The largest dam in the system is Theewaterskloof, which sits outside Cape Town’s natural drainage basin. Water from the dam is transferred to the Berg River basin via an 18-kilometer (11-mile) tunnel through the Franschhoek Mountains.
The tunnel is at the upstream end of Theewaterskloof. When the dam, now at 12 percent, is between 13 percent and 10 percent full, some water will still flow into the tunnel, but any lower than that and the engineers have to work against gravity. “We have to reverse the flow of the river to get water into the tunnel,” Balzer explained.
That requires pumping water uphill. The engineers will excavate the channel that feeds the tunnel and pump water from the dwindling downstream pool into it. Doing this work, however, requires firm ground for the heavy machinery. Balzer said that as the muddy edges of the receding reservoir harden, equipment can be moved into place.
Pumping from the depths opens up an emergency supply that Cape Town, the surrounding communities, and the engineers would rather not have to tap. They do not want to drain the reservoir, Balzer said.
But if needed, dredging and pumping could allow access to more water in Theewaterskloof. Balzer estimates that those emergency measures could draw water in the dam down to 4 percent of capacity.
Balzer said that pumping from the depths would also take place at Voelvlei, the second largest dam in the Western Cape system.
The system itself is configured as a network of canals and dams, but not every community has the same diversity of connections. Cape Town can draw from both Theewaterskloof and Voelvlei. But towns up the cape’s western coast are linked only to Voelvlei. When it drops to 12.5 percent of capacity, Cape Town will no longer receive water from Voelvlei, Balzer said. That will preserve supplies for the towns without connections to other dams. As of February 12, Voelvlei is at 17.3 percent.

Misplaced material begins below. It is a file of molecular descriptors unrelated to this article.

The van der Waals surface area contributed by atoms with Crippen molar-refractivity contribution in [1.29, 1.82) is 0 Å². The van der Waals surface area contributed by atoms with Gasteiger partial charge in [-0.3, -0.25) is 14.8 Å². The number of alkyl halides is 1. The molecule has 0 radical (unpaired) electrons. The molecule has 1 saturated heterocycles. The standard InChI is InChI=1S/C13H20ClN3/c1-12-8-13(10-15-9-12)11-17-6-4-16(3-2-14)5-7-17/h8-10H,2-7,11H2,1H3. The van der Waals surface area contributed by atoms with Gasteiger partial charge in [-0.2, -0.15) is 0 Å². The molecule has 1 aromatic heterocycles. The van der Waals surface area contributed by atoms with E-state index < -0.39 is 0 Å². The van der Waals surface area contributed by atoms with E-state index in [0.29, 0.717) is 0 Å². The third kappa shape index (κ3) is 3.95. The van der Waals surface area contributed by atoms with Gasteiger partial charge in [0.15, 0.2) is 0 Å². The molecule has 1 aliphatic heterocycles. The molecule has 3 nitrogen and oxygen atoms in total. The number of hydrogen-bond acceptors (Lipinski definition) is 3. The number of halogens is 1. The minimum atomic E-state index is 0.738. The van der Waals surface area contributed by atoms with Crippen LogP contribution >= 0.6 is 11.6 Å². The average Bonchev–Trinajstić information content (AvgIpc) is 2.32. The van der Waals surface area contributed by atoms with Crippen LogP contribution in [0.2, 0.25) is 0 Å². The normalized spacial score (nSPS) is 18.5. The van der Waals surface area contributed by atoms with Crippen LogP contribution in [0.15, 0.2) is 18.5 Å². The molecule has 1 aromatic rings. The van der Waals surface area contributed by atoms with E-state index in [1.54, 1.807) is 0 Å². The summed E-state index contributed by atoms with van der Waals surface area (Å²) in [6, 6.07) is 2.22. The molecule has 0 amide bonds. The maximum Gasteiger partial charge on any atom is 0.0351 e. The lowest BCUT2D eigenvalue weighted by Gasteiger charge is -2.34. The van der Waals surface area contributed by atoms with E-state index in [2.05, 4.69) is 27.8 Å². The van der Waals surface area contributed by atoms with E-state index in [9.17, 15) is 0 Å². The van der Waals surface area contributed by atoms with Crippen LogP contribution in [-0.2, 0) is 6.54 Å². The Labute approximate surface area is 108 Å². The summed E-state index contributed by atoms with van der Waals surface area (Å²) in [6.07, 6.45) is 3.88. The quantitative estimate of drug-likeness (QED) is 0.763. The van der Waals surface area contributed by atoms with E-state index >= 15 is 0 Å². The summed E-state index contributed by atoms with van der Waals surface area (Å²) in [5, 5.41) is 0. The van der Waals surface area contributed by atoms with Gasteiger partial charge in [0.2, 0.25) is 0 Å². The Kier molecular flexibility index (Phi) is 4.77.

“We manage the system so that one community does not have more risk than others,” Balzer said.
Balzer is adamant that Day Zero can be averted with conservation. Emergency supplies from groundwater wells and small desalination facilities are also in the works, though it might be May until they are ready.
“I believe that if we work together that the eventuality of running out of water would not happen,” Balzer reiterated.
Brett writes about agriculture, energy, infrastructure, and the politics and economics of water in the United States. He also writes the Federal Water Tap, Circle of Blue’s weekly digest of U.S. government water news. He is the winner of two Society of Environmental Journalists reporting awards, one of the top honors in American environmental journalism: first place for explanatory reporting for a series on septic system pollution in the United States(2016) and third place for beat reporting in a small market (2014). Brett lives in Seattle, where he hikes the mountains and bakes pies. Contact Brett Walton